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 Two Afghan women, members of the Afghan National Police Department, walk down the hall of the Women's Affair building in Zabul Province, Oct. 28, 2009.
Two Afghan women, members of the Afghan National Police Department, walk down the hall of the Women's Affair building in Zabul Province, Oct. 28, 2009. (Angelita Lawrence/Courtesy U.S. Air Force)

The Independent Election Commission in Afghanistan is in a race against time.

They have a little less than a year to show that they can register a fair representation of Afghan women to vote in next year’s elections, a challenge they recognize will be extremely difficult.

Since voter registration centers opened 33 days ago, the latest numbers show that of the 70,000 Afghans have registered to vote in the election to date, 15,000 of those have been women, or about 1 percent above the previous registration cycle, according to a recent report released by the commission, known as the IEC.

The IEC has put several programs targeting women.

“This year we have TV channel campaigns directed solely towards women, so they can know the process. We have other activities too -- our ‘Gender Unit’ is working closely with related organizations so these campaigns will be effective,” said Noor Mohammad Noor, the spokesperson for the Independent Election Commission in Afghanistan.

Much of the campaigns will be on-the-ground type registration, with officials making their way out into the provinces and meeting with the women face-to-face. Seminars, consultations, and local meetings are also part of the plan.

The IEC also is planning to use social programs and informational leaflets to get more Afghan women to take part in the voting process, even though the United Nations Education, Science and Cultural Organization, has reported literacy rates for Afghan women to be around 12.5 percent.

But women in Afghanistan face more than just literacy boundaries when it comes to informing themselves on political issues and candidates in their country. Social and cultural norms that attempt to limit independent Afghan women, especially in the surrounding rural provinces outside of the capital, are still very much in place.

Just last month, the national parliament failed to ratify the Eliminating Violence Against Women law, which was intended to secure the simplest of rights for women in the country, ranging from criminalizing child marriages, to outlawing the selling and buying of women. The postponement of the bill was cited as a major set back to women’s rights in the country.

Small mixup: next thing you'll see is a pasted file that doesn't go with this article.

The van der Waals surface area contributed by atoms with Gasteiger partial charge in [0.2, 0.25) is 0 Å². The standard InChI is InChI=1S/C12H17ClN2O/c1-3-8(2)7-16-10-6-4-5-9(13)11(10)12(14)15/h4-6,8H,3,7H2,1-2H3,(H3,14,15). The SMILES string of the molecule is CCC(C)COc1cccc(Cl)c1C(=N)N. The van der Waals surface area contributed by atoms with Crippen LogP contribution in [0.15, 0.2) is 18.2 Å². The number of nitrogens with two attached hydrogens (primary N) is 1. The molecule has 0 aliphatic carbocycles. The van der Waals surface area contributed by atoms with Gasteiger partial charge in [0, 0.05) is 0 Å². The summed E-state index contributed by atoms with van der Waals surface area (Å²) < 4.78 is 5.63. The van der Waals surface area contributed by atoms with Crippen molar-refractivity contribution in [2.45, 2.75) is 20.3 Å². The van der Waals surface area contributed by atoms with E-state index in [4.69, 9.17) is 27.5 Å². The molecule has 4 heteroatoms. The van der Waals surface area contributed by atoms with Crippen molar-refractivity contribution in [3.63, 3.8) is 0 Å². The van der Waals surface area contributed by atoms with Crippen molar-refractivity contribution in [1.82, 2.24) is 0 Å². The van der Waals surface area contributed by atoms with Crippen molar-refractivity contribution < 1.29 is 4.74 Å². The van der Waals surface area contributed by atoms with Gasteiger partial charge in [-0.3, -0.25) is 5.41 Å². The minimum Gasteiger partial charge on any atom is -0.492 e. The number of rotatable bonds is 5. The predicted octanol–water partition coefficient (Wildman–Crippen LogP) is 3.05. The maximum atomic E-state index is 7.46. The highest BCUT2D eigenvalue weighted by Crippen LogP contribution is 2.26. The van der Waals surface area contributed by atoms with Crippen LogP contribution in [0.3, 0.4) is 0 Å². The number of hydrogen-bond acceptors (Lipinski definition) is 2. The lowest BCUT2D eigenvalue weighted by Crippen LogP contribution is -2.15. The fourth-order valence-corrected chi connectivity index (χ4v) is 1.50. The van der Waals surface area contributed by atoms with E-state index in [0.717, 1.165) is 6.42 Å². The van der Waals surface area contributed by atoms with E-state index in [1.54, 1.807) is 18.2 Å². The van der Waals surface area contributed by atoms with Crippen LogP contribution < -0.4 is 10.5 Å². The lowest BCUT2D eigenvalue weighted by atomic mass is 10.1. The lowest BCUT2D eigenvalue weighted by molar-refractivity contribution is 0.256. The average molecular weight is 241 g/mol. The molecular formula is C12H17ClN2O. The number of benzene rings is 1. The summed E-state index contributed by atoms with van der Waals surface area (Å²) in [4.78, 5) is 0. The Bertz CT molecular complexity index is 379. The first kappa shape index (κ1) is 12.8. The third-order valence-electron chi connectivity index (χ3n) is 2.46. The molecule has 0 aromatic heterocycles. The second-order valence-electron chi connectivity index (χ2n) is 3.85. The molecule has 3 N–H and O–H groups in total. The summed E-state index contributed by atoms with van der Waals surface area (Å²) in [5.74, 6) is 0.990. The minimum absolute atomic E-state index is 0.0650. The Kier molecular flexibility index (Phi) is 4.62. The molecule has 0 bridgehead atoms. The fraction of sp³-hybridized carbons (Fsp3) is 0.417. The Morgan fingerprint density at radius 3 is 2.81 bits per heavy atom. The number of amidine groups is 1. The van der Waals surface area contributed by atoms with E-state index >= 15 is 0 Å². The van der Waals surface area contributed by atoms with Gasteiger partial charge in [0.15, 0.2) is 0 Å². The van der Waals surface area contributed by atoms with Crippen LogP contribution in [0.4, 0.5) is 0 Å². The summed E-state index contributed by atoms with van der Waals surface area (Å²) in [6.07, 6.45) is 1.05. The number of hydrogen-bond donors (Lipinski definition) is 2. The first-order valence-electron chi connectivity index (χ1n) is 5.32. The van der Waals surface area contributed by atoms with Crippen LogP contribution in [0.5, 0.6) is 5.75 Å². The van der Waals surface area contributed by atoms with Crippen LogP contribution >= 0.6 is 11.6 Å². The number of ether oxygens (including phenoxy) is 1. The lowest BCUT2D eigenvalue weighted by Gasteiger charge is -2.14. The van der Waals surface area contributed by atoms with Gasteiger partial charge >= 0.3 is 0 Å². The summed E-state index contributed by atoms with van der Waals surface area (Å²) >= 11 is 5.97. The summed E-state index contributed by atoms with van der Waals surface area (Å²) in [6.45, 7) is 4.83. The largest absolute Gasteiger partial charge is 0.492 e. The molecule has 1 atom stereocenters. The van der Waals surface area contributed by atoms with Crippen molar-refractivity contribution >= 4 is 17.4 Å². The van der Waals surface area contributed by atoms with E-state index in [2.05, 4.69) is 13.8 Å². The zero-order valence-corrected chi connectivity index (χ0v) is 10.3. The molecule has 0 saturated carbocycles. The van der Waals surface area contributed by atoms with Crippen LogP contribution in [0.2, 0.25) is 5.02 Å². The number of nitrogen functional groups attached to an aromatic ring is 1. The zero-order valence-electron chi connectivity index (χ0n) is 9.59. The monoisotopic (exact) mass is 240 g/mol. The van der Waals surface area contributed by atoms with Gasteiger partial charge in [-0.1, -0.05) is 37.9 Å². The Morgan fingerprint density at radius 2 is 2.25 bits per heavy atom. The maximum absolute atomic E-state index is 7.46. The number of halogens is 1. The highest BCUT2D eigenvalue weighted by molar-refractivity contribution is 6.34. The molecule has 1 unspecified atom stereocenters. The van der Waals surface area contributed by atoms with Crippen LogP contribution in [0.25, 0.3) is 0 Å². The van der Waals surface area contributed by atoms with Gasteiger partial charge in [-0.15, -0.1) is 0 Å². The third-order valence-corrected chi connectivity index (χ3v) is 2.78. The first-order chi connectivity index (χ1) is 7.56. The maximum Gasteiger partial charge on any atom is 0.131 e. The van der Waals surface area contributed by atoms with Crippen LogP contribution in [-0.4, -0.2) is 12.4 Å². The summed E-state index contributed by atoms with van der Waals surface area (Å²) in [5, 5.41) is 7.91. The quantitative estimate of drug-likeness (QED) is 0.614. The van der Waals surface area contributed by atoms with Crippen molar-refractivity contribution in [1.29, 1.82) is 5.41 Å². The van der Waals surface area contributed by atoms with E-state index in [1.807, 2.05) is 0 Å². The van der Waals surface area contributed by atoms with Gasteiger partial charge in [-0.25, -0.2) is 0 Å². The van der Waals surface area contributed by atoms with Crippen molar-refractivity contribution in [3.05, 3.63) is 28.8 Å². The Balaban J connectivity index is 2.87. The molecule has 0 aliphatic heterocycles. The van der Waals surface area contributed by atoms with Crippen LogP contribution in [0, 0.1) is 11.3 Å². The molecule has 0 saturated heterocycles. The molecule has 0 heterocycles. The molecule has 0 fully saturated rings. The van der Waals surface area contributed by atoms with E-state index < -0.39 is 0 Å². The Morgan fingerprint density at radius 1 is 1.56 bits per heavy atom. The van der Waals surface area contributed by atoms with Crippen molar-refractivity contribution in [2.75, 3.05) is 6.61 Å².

The election commission is hoping that their “Gender Unit” will be able break through stigmas and succeed in their task to assure that all registration programs are fairly targeting women as much as men.

“We’ve learned many lessons from the last elections,” said Noor. “We’ve learned that the candidates really want the support of the females this election season, which is important. We also have many more organizations in Afghanistan that are working for the rights of women, so this will also be important in helping them understand the voting process,” he said.

The IEC says its has a goal of registering 4 million voters in total by the time the April elections roll around next year.

“In the past election in 2009, we had women participation at around 30 to 40 percent, but this time we have a lot more preparation, starting more than a year out, so we’re hoping for more than 40 percent,” Noor said.

They also plan to have a high number of national and international observers to make sure the elections aren’t marred by corruption.

Security will also play a large role in the amount of voters that turnout to the polls.

It’s been more than a week since security for the entire country has been fully transferred to the Afghan National Security Forces, and it’s been a week plagued by violent attacks throughout the country, most recently a brazen attack at the Presidential Palace in the country’s capital, Kabul.

Suicide attackers set off a car bomb, and engaged in a lengthy gun battle with security forces just outside the palace, in what was known to be one of the most secure areas of the capital.

Security forces were praised by the government for their ability to fend off the attack, but Afghans will be watching the effectiveness of those forces very closely in the run up to the election, to determine whether or not going to the polls next year is even an option for them.

“Of course the concerns for females here is about security. This is one of their biggest issues, but we are working closely with the Afghan National Security Forces,” Noor said.

“Last elections, we only gave them a few weeks advance for some of the polling stations, but this time we have already given them a list of a majority of the polling stations, so they can plan in advance for security.”

The IEC says registration centers throughout all the provinces will be open until two weeks before the elections, which are set for April 5, 2014.


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